The fraternity of journalists in the greater Nebbi districts, under their umbrella, Nebbi-Zombo Media Association (NEZOMA) SACCO, has received Shs 30m in seed capital under Emyooga.
Emyooga is a government initiative aimed at creating jobs and improving the household incomes of Ugandans grouped according to 18 clusters, of which Journalists form one.
Some of the journalists under the body welcomed the Emyooga cash injection, saying it is the only way that journalists can generate additional income to supplement their “meagre” pay at work.
Fred Munguriek, a freelance journalist, said the formation of the SACCO was a good move since it would be difficult for freelance journalists to get loans from any financial institutions.
“Besides the meagre pay that we receive, most freelancers lack authentic documents to present to the bank for loan borrowing. This has affected both our livelihoods and savings,” Mungureik said.
The Chairperson, NEZOMA, Prisca Oroma, said the association was formed three years back with a core objective of uniting the journalists together for the common goal of improving their livelihoods.
However, she adds, it was impossible to implement the objective due to financial gaps among the journalists, hence the need for the SACCO.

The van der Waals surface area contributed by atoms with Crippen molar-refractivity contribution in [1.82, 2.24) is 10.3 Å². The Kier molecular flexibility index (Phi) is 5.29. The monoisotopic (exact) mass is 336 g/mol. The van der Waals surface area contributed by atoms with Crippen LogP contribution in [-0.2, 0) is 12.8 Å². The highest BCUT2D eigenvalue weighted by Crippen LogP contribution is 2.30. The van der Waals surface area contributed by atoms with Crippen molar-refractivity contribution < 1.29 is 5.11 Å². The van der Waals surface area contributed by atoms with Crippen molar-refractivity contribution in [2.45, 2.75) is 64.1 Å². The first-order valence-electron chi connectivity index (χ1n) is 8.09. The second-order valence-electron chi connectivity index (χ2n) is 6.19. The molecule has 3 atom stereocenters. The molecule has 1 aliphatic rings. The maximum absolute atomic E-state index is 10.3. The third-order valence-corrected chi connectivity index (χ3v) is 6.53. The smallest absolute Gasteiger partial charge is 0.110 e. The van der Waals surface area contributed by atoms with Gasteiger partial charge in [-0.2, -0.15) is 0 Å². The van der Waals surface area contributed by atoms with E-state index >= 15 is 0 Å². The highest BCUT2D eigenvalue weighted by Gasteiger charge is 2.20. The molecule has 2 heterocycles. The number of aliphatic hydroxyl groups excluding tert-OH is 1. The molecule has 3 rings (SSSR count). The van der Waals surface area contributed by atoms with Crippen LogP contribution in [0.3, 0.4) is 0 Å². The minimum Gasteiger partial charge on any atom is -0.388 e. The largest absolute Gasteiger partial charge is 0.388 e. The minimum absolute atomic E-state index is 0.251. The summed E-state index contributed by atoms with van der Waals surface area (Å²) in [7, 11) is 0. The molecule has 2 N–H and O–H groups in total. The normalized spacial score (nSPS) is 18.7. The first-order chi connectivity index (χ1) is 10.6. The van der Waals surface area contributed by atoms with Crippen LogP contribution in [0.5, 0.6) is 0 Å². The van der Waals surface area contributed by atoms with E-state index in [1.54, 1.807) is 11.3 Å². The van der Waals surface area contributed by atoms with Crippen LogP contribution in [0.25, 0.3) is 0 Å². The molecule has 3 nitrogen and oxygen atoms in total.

While she lauded the receipt of Shs 30m under Emyooga, she decried the lacklustre savings habits of members, which may bar some of them from accessing the funds.
“The participation of my fellow journalists is very poor; most want to benefit from Emyooga funds without participating in saving with the SACCO. Out of 30 group members in the SACCO, only 10 have paid up their membership fees,” she lamented.
According to Emyooga’s guidelines, only active members who are regular savers with their host SACCOs may benefit from the initiative.
Nebbi District Commercial Officer, David Muswa, called on the journalists to address leadership, governance and ethical challenges if they are to run their SACCO professionally.
“Our office will ensure we conduct financial literacy trainings for all the successful SACCOs to avoid blame games in managing Emyooga funds,” Muswa said.
He urged the journalists to embrace a culture of borrowing and paying back loans borrowed from their SACCO, saying “they are icons to the public, who must not abuse these funds.”
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